The next morning I was on a plane home. Days passed and after the alcohol cycled its way out of my system, the remaining brain cells beginning to work again and neurons beginning to fire, I was able to take a step back and see if I learned anything from those three weekends of magic.

    End result, I still do not think I can construct and pilot a tournament winning deck yet, dreams of filling all fifteen slots in my sideboard up by Giant Shark is a dream that must be put on hold until I crack that first victory egg. But, I did come away with a better sense of the diversity in the three styles of the format. No one particular style seemed better than the other. The excitement of the players at the Lighthouse Friday night of Fishliver Oil Cup getting a chance to play Hymn to Tourach and multiple Strip Mine did not define anything except that they embraced the diversity of a different style. The Italian meta is close to the workings of the US counterparts, allowing more sets to the card pool for easier access to players trying to get into the game. But, should they allow CE/IE? No. Talking with Kalle about what he would build in EC style that he has not seen anyone else try yet, how he would like the chance to run 4x Workshops did not make him forsake the Swedish style even though he has a sweet tech to try and loves Workshops. And what of my longing to play Su-Chi regularly without dealing with the significant downside of taking four mana burn when my opponent destroys it at an inopportune time? I have no plans on starting the campaign to remove mana burn from EC rules to satisfy my card tastes. Similarly, I like the concepts behind troll/disco, knowing that it will not get over the top often enough in EC's heavy aggro meta with Maze of Ith restricted and Strip Mine not. Am I tickled with restricted Maze of Ith and unrestricted Strip Mine? Not really, but the game is not over when my opponent drops a first turn Library of Alexandria if I run more than one Strip Mine. Although I do not get to take troll/disco to the top in the EC meta I alternatively do not have to play games around here where The Deck floods the field. There are just too many creatures in the average EC deck for The Deck to handle, too many Strip Mines knocking off Mishra’s factory for The Deck to be ‘the deck’ in the US. Shit runs wild over here.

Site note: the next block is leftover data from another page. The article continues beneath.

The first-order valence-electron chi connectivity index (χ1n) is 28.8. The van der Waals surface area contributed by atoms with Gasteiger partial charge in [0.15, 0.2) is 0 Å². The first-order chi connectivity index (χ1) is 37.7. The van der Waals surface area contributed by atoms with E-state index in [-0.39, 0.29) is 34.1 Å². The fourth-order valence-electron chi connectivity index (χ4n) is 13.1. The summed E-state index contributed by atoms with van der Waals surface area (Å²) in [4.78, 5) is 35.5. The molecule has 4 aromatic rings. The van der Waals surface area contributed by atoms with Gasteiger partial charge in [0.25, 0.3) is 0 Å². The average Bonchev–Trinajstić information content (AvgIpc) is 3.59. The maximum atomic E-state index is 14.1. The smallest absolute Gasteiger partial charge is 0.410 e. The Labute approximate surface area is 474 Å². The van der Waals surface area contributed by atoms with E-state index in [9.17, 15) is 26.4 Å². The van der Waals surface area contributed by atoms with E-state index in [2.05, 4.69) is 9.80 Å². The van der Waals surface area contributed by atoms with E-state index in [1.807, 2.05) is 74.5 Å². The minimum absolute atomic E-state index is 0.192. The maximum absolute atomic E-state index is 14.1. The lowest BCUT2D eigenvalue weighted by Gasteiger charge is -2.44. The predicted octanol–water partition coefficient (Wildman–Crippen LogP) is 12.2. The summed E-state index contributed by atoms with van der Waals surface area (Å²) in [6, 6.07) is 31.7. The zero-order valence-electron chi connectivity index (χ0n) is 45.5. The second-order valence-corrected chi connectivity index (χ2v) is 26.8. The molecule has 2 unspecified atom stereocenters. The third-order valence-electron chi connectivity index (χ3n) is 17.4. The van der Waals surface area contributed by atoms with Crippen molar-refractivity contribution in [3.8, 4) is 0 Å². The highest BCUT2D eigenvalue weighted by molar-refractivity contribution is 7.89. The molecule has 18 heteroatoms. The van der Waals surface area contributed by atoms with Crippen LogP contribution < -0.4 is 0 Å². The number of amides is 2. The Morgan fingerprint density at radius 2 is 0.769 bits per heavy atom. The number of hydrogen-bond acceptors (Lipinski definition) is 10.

When playing cards with me you keep those hands above the table, pardner.
    Conclusion? The US styles are still developing, younger by years than the Swedish style. Yeah, the US is the wild west once again; the new guys blazing a trail across uncharted country. Aggressive deck builds are in vogue.  And, in order to grow we’re letting everything inside the borders;  we bring in the poor, the hungry, the square cornered. So what? The villages are growing, linking the major cities together; sometime in the future the west will be surefooted and established.

   Someday someone here will discover that yet undiscovered country. What overlooked card will even the field, what tech?
Probably not
    I like that there is a distinction between one style versus the other, it keeps daily magic musings interesting. One magic player will favor Swedish and one will favor EC, just like one pizza maker says tomayto and the other says tomahto. Each style makes for fun games just like either tomato makes a good pizza sauce. Embrace the variety.  And yes Lorenzo, some pizza I like here is topped with cheese that is yellow, and it is fucking awesome!

    Thank you to all those I have met this year in Magic. Thank you to all that hosted me and that shared their knowledge of the game. Thank you William for trading me the mother of all mtg cards. And thank you Magus for hosting this blog. Without it, yes I may have had a larger bank account and a higher I.Q. making it larger, but never would I have had the joy and experiences this year that arose from getting out and playing some Magic.

Peace,
-Marty Silenus

3 kommentarer:

  1. That was one damn good story, man! Hope to see you in the near future for a re-match :D

    SvaraRadera
  2. This is brilliant! "Tomato tomato" is exactly my philosophy regarding the various styles of Old School, but I never had such an elegant way of expressing it :) What an excellent adventure.
    -- DFB

    SvaraRadera